Elton Hayes

I have recently received a very interesting email regarding Elton Hayes, from Geoff Waite who has been researching the life and recording career of the folk-singer and entertainer. This is the first part of his message:

“Congratulations on your marvelous website about possibly my favorite film.

I am a big fan of Elton Hayes and his music – he was predominately a singer of old folk songs and ballads – and I have been trying to collect together his records, most of which are only on 78rpm, for some years now. The 45rpm Decca recording of Whistle my Love is a North American pressing. They were way ahead of us with vinyl whilst in the UK the song was issued on 78rpm on the Parlophone label in 1952 and (much) later it was included in a 1991 Hello Children Everywhere C.D compilation. The flipside of both the Decca and Parlophone recordings was Riddle De Diddle De Day from the Robin Hood film (‘O, I’ll sing a song a rollicky song as I roll along my way…’) This was subsequently included some years later in a vinyl EP collection of Elton’s songs called Sings to a Small Guitar also on the Parlophone label which is well worth tracking down.

You have mentioned the Beatle connection (the melody in Little Child) being inspired by Whistle my Love. Did you also know that a very young George Martin actually produced Elton Hayes singing the Edward Lear Nonsense songs The Table and the Chair/The Jumblies released October 1950 on Parlophone 78rpm and subsequently included in Elton’s EP collection For the Children. The Beatles of course signed for George Martin and Parlophone in 1962.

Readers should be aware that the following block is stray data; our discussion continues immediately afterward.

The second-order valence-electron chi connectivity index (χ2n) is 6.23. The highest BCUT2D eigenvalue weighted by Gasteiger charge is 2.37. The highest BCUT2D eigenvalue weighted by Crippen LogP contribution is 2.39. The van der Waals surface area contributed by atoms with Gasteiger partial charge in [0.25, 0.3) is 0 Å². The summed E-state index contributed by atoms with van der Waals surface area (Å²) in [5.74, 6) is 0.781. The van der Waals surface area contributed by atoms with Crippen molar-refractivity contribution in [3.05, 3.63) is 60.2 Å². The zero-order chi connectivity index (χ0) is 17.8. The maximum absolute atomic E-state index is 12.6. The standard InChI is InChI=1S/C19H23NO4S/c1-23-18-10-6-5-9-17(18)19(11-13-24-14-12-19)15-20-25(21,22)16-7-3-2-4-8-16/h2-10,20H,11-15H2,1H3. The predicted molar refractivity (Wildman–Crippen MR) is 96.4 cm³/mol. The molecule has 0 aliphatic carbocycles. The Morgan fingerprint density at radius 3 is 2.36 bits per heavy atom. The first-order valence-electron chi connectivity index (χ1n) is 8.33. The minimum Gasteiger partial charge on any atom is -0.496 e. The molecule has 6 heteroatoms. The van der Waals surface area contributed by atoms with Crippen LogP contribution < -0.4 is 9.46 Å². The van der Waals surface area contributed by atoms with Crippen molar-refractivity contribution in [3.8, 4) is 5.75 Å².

Some of Elton’s records are now extremely difficult to find and he has been sadly overlooked by the CD generation. Only The Owl and the Pussycat is currently available on compact disc. As for downloads, I only know of Whistle my Love and one other song. When Elton was filmed by British Pathe at the Parlophone Recording Studios for Film Fanfare, I think you will find that he was rehearsing and recording Jacqueline for the film starring John Gregson. This clip can be downloaded.

I also refer to the message you found about Elton on the Mudlark CafĂ© website from Evelyn Branston. When Elton died in September 2001 Evelyn, who personally knew him, wrote his obituary for the now defunct Mike Raven online freefolk magazine. Evelyn mentions Elton’s second film where his scenes ended up on the cutting room floor. This was The Black Knight released in 1954 which starred Alan Ladd. However, Elton can still be seen in the opening credits as the minstrel on horseback riding up to the castle as he sings the title song (released on Parlophone 78rpm as The Bold Black Knight) Elton then rides right out of the film!

According to Evelyn, Elton told her that he sang the part of the maiden in Friar Tuck’s little ditty ‘Come sing low, come sing high’ in the Robin Hood film ……“Is it in sport you pay me court with such low words as these?”"

Many thanks for getting in touch Geoff.

I will post the rest of Geoff's email soon. For more information please click on the Elton Hayes Label.

I will post the second part of Geoff’s email soon.


Clement Glen said...

Elton Hayes
George Martin
Walt Disney's Story of Robin Hood
Whistle My Love

Anonymous said...

Interesting item about Elton Hayes who seemed to have his peak with 'The Story of Robin Hood' He toured the USA to promote the film I understand and following the release of the film worldwide he must have been very well known. Fitted the part wonderfully well and seemed a very likeable man. The detail you have received from Geoff is excellent and his comments about this being his favourite film could well be echoed by many of us

Barbara said...

Not about Robin Hood but I have a 78 of Elton Hayes singing a wonderful song called "I Had a Hippopotamus" which was one of the joys of my childhood.